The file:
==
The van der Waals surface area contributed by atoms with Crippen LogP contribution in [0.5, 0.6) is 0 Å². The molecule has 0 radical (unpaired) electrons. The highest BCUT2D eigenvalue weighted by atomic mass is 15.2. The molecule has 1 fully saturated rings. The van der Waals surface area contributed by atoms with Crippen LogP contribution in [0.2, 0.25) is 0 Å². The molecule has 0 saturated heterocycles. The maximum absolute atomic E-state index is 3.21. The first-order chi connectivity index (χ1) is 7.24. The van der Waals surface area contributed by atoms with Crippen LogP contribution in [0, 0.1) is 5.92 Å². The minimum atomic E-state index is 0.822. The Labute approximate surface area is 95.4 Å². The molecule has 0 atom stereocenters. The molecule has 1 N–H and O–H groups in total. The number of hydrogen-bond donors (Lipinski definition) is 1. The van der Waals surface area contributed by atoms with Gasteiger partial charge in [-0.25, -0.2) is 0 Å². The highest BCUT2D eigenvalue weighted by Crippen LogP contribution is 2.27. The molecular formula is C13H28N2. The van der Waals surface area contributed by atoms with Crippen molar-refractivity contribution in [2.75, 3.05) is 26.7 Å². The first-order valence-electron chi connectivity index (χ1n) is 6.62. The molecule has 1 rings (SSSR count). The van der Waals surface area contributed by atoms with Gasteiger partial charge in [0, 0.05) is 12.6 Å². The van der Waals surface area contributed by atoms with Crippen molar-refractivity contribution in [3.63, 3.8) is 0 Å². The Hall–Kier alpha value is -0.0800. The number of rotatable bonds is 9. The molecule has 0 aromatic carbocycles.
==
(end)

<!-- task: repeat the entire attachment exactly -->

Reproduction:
The van der Waals surface area contributed by atoms with Crippen LogP contribution in [0.5, 0.6) is 0 Å². The molecule has 0 radical (unpaired) electrons. The highest BCUT2D eigenvalue weighted by atomic mass is 15.2. The molecule has 1 fully saturated rings. The van der Waals surface area contributed by atoms with Crippen LogP contribution in [0.2, 0.25) is 0 Å². The molecule has 0 saturated heterocycles. The maximum absolute atomic E-state index is 3.21. The first-order chi connectivity index (χ1) is 7.24. The van der Waals surface area contributed by atoms with Crippen LogP contribution in [0, 0.1) is 5.92 Å². The minimum atomic E-state index is 0.822. The Labute approximate surface area is 95.4 Å². The molecule has 0 atom stereocenters. The molecule has 1 N–H and O–H groups in total. The number of hydrogen-bond donors (Lipinski definition) is 1. The van der Waals surface area contributed by atoms with Gasteiger partial charge in [-0.25, -0.2) is 0 Å². The highest BCUT2D eigenvalue weighted by Crippen LogP contribution is 2.27. The molecular formula is C13H28N2. The van der Waals surface area contributed by atoms with Crippen molar-refractivity contribution in [2.75, 3.05) is 26.7 Å². The first-order valence-electron chi connectivity index (χ1n) is 6.62. The molecule has 1 rings (SSSR count). The van der Waals surface area contributed by atoms with Gasteiger partial charge in [0, 0.05) is 12.6 Å². The van der Waals surface area contributed by atoms with Crippen molar-refractivity contribution in [3.63, 3.8) is 0 Å². The Hall–Kier alpha value is -0.0800. The number of rotatable bonds is 9. The molecule has 0 aromatic carbocycles.